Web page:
Although individual savings accounts (ISAs) were first launched in the UK way back in 1999, it is somewhat surprising just how many people are still unaware of what they are and how they work. In its most basic form, an ISA allows you to avoid tax on your savings – up to a certain amount each year.
£10 BONUS OFFER: Earn easy cash by watching videos, playing games, and entering surveys.
Get a £10 sign up bonus when you join today.
Join Swagbucks here >>
In the current financial year of 2019/20, this stands at a whopping £20,000. In other words, you have the capacity to save or invest £20,000 without paying single pence in taxation. On the contrary, traditional savings accounts that bear interest will be accustomed to annual taxation.
Furthermore, if you’re an avid stock market investor, capital gains taxes on your profits are even more costly. With that being said, you can also utilize your annual ISA allowance to shield investment gains from the tax-man.
Interested to find out more about how an ISA can help save you money? If so, be sure to read on!
How does an ISA actually work?
While the main concept of an ISA remains constant – insofar that they allow UK investors to avoid a certain amount of tax each year, there is now a range of different account types to choose from. Here’s a quick breakdown of what’s currently in the market.
- Cash ISA: A Cash ISA operates much in the same way as a conventional savings account. Depending on the specific Cash ISA that you opt for, you will be paid a variable or fixed rate of interest, and some accounts have restrictions on the number of withdrawals you can make.
- Stocks and Shares ISA: A Stocks and Shares ISA operates like a virtual shopping basket that allows your investments to avoid capital gains tax. You won’t be paid any interest from the respective bank, building society or broker, so your gains are dictated by how well your chosen investments perform. Typically stocks and shares ISAs outperform regular ISAs, however this is offset by the greater risk in investments.
- Help to Buy ISA: If you’re looking to buy your first UK home, a Help to Buy ISA is a MUST. Firstly, you’ll be paid an average rate of 2%-2.5% AER on your savings. Secondly – and most importantly, the UK government will top your savings up by 25%, up to a maximum of £12,000.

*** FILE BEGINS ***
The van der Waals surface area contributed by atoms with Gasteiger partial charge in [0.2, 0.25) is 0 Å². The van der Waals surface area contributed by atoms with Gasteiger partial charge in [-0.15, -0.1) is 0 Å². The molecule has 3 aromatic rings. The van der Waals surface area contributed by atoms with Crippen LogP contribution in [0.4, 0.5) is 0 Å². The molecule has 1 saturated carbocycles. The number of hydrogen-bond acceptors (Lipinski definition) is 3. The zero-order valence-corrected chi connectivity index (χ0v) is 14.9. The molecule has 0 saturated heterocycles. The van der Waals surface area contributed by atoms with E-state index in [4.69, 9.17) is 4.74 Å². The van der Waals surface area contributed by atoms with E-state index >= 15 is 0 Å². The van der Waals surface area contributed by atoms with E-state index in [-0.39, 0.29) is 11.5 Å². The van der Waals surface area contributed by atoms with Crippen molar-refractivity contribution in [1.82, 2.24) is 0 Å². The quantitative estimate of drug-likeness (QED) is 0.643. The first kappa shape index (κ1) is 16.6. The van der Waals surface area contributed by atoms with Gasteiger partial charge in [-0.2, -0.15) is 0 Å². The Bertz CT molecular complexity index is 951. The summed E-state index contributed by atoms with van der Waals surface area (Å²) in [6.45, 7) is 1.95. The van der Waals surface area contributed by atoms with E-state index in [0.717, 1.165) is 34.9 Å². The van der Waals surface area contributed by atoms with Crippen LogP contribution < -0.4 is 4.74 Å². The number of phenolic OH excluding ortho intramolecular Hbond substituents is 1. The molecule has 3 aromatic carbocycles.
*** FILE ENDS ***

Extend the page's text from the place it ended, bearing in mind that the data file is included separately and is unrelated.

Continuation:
- Junior ISA: A Junior ISA operates much in the same way as a standard Cash ISA, insofar that you will be paid a rate of interest on your savings. The money cannot be accessed until your child turns 18, albeit, you can usually transfer your Junior ISA to another provider at any given time.
- Innovative Finance ISA: An Innovative Finance ISA allows you to invest money into peer-to-peer loans. While the rates of return are much higher than a conventional Cash ISA, as are the risks.
Why you should utilize your annual ISA allowance
Irrespective of what ISA suits your individual investment needs, the overarching takeaway is that a failure to utilize your annual allowance will ultimately cost you money. For example, let’s say that you currently have £25,000 saved in a traditional bank account. Firstly, with banks and building societies still paying record-low interest rates to savers, ISA accounts will in the vast majority of cases offer a more competitive return on your money.
Secondly – and as we have already discussed, you will also be accustomed to taxation on your bank account earnings. Alternatively, you could transfer £20,000 to a standard Cash ISA this year, and then transfer the remaining £5,000 balance in April 2020 once your annual allowance resets.
The savings that you can make by shifting your money from a standard bank account to that of an ISA remain constant regardless of which ISA you go with. Ultimately, by not using your annual allowance and instead deciding to invest your savings in a non-ISA based account, you are effectively losing money.
- Found vintage Pokémon Cards in your loft? Here’s what to do next… - 21st February 2023
- How can I cancel a gym membership? - 1st February 2023
- Cheap Halloween costume and decoration ideas to be spooky on a budget - 3rd October 2022